Trello was launched on Android recently, offering yet another way in which folks could keep track of multiple projects and collaborate with others. There’s a set hierarchy where boards have lists, and lists have cards. Cards can be thought of as individual tasks as part of a particular project, while boards are larger categories encompassing multiple projects.
Cards can be assigned to individual users by e-mail (though only from the web, not from the app), complete with due dates, check lists, labels, attachments, and collaborators. Those cards can be moved, copied, subscribed to, voted on, or archived once complete. An activity stream of you and collaborators on any given board makes it easy to stay up to date on who’s been doing what, though you can also subscribe to individual cards to keep tabs on task progress.
Despite all of the function crammed into Trello, everything is laid out in an exceptionally simple and intuitive way. The overall UI does a good job of sticking to the Android design standards. Trello has a full-bodied web component that is equally optimized for mobile as well as desktop. Color-coded tags and due dates along with thumbnails of collaborators and stylish, clean icons make it very easy to tell what’s going on in any given card at a glance.
Though you can’t add much in the way of status updates (such as “In Progress”, “Delayed Until...”, or “Completed”), there’s a full comment section for each card where collaborators can talk about what’s going on.
For all of its prettiness, some functions are hard to work with. For example, attached files aren’t shown on the card’s primary view, but rather you have to tap through on a separate attachments section, tap the file, and then you’re kicked out to your web browser. Ideally, that stuff would be viewable the second you tap through on another card. A particularly neat feature, voting, also isn't available in cards from the app, even though you can see those that have voted.
Another conspicuous gap is the ability to add new boards from the app. Cards and lists are fine, but adding new boards still requires going through the web app. Repositioning cards is easy enough (long-press, drag, and drop, even across lists), but you can’t reposition lists. This could be done with pinch-to-zoom-out and provide a homescreen style overview, and should be expected since lots of other gestures like pull to refresh and swiping between lists have been implemented. There’s also no search function, which can be a real pain once you start juggling multiple boards and cards. At the very least there’s a tab on the home screen for seeing all of the cards that you’ve been assigned to.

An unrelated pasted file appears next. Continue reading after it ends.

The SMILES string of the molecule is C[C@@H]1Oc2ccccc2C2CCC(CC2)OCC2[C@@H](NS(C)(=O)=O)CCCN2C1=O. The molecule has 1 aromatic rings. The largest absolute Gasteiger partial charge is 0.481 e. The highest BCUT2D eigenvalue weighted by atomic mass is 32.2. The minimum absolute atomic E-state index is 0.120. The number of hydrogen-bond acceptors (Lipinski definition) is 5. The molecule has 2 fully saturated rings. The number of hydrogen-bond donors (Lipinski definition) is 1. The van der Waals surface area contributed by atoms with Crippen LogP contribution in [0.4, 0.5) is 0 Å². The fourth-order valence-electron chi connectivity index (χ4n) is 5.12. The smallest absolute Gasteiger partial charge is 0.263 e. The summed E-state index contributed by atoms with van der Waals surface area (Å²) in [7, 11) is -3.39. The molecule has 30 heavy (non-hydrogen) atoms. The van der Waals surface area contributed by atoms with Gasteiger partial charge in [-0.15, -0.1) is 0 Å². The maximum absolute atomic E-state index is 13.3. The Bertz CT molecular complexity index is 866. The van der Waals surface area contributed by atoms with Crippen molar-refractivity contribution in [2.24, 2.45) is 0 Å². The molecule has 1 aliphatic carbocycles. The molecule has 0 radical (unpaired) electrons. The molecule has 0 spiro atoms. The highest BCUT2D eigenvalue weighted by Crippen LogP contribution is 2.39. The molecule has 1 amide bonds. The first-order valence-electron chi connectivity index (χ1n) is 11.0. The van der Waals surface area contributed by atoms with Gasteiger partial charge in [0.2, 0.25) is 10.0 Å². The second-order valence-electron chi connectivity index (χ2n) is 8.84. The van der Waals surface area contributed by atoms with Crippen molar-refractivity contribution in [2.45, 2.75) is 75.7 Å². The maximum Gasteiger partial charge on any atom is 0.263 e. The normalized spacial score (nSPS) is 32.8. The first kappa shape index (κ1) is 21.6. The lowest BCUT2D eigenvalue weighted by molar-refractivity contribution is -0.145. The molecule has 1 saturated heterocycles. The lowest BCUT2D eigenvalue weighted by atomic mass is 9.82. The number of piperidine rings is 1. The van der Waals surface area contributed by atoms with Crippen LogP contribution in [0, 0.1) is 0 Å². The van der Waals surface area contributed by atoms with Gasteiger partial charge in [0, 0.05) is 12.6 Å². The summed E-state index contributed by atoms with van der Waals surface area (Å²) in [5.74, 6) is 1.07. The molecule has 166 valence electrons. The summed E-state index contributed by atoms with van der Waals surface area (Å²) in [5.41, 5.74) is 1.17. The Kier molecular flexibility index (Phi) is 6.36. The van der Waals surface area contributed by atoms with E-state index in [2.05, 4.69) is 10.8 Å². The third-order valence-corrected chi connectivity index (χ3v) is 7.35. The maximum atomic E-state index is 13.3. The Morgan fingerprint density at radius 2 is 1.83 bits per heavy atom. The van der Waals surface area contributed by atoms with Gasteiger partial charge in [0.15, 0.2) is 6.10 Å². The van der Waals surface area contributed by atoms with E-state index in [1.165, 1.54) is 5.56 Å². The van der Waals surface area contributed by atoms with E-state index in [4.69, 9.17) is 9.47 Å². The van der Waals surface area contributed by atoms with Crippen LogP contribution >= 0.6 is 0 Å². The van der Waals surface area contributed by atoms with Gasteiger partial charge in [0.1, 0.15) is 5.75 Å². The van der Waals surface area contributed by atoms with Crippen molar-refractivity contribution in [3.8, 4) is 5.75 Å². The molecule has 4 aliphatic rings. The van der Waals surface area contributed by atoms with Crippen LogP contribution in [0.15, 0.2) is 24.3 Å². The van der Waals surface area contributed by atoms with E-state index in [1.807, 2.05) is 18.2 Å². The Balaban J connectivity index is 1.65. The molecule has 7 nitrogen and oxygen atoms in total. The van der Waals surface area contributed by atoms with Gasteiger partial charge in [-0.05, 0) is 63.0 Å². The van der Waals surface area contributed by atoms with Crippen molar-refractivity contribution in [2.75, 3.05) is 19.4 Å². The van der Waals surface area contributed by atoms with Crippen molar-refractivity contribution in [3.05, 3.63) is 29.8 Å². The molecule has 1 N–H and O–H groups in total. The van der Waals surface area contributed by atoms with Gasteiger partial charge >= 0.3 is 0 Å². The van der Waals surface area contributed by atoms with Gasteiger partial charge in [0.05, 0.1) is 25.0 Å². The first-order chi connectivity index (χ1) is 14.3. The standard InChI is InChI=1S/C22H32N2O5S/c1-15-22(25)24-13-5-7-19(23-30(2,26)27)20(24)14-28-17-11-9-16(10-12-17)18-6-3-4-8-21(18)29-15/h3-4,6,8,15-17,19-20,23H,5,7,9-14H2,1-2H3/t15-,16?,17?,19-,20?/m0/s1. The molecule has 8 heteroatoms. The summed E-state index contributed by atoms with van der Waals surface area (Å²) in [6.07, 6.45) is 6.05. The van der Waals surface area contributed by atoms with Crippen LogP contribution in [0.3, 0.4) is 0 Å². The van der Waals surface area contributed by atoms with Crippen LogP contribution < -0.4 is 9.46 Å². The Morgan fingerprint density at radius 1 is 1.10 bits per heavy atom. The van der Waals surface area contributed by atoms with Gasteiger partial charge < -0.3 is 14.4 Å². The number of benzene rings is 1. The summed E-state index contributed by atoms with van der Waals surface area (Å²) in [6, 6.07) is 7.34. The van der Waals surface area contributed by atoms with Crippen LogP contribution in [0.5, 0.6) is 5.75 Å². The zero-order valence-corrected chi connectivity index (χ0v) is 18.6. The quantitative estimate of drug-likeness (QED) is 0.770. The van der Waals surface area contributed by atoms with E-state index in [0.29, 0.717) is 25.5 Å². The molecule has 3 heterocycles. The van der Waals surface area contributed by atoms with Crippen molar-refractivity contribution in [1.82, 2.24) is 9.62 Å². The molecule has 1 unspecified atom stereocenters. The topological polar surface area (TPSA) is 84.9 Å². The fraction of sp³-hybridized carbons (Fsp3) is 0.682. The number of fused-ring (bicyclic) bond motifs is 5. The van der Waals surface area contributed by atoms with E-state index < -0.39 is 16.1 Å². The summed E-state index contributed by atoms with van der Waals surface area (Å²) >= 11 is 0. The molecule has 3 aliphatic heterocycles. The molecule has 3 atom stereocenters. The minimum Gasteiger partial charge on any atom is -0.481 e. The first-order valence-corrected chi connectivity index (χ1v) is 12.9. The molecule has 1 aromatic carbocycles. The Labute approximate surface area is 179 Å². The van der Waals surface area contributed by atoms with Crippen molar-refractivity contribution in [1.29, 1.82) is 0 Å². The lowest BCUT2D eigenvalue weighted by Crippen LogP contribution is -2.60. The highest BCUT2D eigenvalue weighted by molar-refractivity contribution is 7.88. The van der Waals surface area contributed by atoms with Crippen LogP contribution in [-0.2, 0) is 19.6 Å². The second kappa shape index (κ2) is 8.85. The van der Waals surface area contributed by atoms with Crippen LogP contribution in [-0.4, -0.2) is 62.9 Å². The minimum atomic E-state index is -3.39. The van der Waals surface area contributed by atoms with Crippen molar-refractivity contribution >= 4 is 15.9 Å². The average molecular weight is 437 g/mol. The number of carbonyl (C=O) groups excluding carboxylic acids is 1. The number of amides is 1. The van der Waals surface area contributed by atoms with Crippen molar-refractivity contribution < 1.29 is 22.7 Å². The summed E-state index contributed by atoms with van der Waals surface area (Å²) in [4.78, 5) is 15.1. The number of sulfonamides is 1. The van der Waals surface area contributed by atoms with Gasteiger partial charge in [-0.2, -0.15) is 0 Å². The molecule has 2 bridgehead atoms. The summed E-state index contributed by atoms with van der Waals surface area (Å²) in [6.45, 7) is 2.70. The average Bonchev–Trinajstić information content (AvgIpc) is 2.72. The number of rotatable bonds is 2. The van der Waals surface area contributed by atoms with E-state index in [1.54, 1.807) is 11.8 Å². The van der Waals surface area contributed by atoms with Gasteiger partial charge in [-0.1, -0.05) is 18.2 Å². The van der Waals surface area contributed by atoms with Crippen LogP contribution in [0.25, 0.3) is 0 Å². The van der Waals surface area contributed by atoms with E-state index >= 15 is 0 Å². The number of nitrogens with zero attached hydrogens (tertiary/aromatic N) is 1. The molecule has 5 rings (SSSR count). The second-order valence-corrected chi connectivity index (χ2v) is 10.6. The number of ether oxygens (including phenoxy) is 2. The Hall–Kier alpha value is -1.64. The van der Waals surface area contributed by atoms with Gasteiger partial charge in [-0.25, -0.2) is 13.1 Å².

The biggest killer for me is that important notifications didn’t work particularly well. Setting due dates with times for cards I was assigned to didn’t trigger system or in-app notifications when the date passed. Comments from others on cards I was assigned to or subscribed to would show up in the system notification menu, though they took awhile to refresh and show up in the in-app notifications tab. This will be a dealbreaker for anyone that is really serious about staying on top of task management. At the very least, users can set their profile to be instantly e-mailed notifications, but if you’re anything like me, it can take awhile to get to those, unless you set some e-mail filters to add extra visibility to these notifications when they come in.
Even though files can be added to cards, Trello doesn’t populate the system-wide Share menu, which means you have to drill into the card’s individual attach menu. Even then, Gallery and Google Music are the only defaults to show up; if you want to upload any other kind of file (like, say, documents), you need a file browser like Astro installed. Even the mobile web app manages to pop up camera options.
- Excellent web component
- Sharp, intuitive, UI
- App lacks several key features
In some ways, Trello reminded me of Springpad, only a bit more intuitive to navigate. It’s just unfortunate that the mobile web interface is so much more fully fleshed-out than the actual app, but it’s easy to see that changing in future updates. For small businesses looking for an easy way to streamline their workflow or simply busy family with a lot on their plate, Trello is an excellent way to keep everything in order.
Trello on Android still has a ways to go before it can be considered a fully-functional project management app, but if its web component is any indication, I suspect it will reach that status sooner than later. For a 1.0 product, I’m willing to cut ‘em some slack, though not everybody will be as forgiving.